The government of Jujuy Province in Argentina must immediately cease the excessive use of force against those exercising their right to peaceful protest, which has resulted in hundreds of people being injured in recent days, Amnesty International said today.
“The government of Jujuy Province is turning its back on those who are exercising their right to protest against the constitutional reform, sending in the forces of law and order to use repression to fix a problem that should be resolved through dialogue. The security of the population cannot be guaranteed by violating human rights,” said Erika Guevara-Rosas, Americas director at Amnesty International.
Since the start of the protests against constitutional reform and for teachers’ salary demands in Jujuy, a province in northern Argentina, the provincial police have responded with excessive use of force, indiscriminately using rubber bullets, tear gas and physical violence against the population, especially against Indigenous people and campesinos (rural farmworkers).
“The government of Jujuy Province is turning its back on those who are exercising their right to protest against the constitutional reform.Erika Guevara-Rosas, Americas director at Amnesty International
On 15 June, the Constitutional Convention approved a fast-track constitutional reform that left no room for public participation or consultation. A process that was intended to include at least 90 days of debate was completed in just three weeks, and without releasing the final text until the day of its adoption.
After its approval, demonstrations against the reform took place in various locations around the province. The repression of these demonstrations has already left hundreds of people injured, including a 17-year-old boy who lost an eye after being shot with rubber bullets by the police. Furthermore, according to official information, more than 60 people have been detained, many of them charged with the crime of “resisting authority”, which is generally used to restrict social mobilizations and the constitutional right to petition and demonstrate against the authorities.
The authorities of Jujuy Province must guarantee the rights to peaceful protest and freedom of expression and refrain from excessive use of force in response to demonstrations across the provincial territory. In addition, it is imperative that allegations of human rights violations committed by the police in all the protests around the province be investigated promptly, thoroughly, independently and impartially.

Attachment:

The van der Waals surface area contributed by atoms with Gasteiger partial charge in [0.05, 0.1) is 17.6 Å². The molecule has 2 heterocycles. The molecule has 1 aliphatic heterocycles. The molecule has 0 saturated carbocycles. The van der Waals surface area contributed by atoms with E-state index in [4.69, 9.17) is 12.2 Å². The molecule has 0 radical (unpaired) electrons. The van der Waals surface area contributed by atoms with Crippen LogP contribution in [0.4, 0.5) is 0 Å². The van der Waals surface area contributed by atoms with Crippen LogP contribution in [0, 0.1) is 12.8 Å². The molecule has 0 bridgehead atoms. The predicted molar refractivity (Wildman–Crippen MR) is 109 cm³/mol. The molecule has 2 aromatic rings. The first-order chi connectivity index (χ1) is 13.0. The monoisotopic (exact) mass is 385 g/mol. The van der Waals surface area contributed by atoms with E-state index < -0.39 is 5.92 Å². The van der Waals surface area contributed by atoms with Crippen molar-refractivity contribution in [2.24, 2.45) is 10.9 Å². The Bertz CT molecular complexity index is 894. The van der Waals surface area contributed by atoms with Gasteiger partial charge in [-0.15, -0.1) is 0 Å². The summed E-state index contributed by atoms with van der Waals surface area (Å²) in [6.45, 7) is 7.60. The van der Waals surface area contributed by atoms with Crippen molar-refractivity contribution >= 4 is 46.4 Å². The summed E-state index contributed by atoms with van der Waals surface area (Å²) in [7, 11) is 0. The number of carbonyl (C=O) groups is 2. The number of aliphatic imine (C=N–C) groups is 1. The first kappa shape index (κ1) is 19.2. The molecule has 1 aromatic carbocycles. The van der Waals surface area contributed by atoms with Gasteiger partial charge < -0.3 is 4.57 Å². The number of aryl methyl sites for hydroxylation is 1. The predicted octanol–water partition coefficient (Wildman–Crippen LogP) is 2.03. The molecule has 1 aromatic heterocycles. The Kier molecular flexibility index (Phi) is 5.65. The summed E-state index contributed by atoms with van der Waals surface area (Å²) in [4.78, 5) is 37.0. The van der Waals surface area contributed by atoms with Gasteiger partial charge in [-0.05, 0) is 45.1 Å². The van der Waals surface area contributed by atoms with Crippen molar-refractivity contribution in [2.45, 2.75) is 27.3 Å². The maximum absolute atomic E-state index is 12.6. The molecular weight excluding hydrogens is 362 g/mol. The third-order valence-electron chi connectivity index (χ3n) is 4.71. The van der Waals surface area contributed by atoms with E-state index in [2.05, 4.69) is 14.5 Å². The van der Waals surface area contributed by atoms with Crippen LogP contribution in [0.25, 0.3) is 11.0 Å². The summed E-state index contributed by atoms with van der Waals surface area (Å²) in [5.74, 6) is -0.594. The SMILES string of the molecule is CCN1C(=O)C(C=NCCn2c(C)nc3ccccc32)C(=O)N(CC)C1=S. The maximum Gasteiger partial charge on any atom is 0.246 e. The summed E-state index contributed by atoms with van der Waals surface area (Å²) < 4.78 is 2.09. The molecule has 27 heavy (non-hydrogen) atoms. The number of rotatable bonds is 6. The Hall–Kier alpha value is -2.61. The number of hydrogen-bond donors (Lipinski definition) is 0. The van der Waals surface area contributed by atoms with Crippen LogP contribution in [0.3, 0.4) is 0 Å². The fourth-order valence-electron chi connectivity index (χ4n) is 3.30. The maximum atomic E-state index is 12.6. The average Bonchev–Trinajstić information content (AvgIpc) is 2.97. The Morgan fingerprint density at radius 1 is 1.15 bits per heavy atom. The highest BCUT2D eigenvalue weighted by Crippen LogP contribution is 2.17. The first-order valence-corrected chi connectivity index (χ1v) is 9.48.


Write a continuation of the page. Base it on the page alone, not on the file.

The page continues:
Amnesty International also calls for the publication of full, detailed and disaggregated information on the number of people injured and detained, as well as the charges against them. It further urges the authorities to address the structural causes that have led various sectors of the population to demonstrate in defence of their human rights. The organization calls on the provincial government to promote a space for genuine dialogue with all actors involved, ensuring the effective participation of Indigenous Peoples, trade unions and teachers’ organizations, in particular, so that the key issues for the people of Jujuy can be discussed in sufficient depth.
The security of the population cannot be guaranteed by violating human rights.Erika Guevara-Rosas, Americas director at Amnesty International
Some of the issues that have raised concern among the population and human rights organizations relate to proposals for reform linked to:
- the regulation of social protest and a prohibition of different forms of public demonstration by the people, such as “street and road blockades” and “any other disturbance of the right to free movement of persons”, invoking the “right to social peace”
- environmental matters, including the water regime, ownership, authorizations and licences for environmental exploration or exploitation
- Indigenous Peoples’ exercise of consultation, participation and territorial ownership.
Although the clauses associated with the direct participation of Indigenous Peoples were finally removed, this does not exclude the fact that the entire text should be submitted for consultation with the communities and other social actors, as required by international law.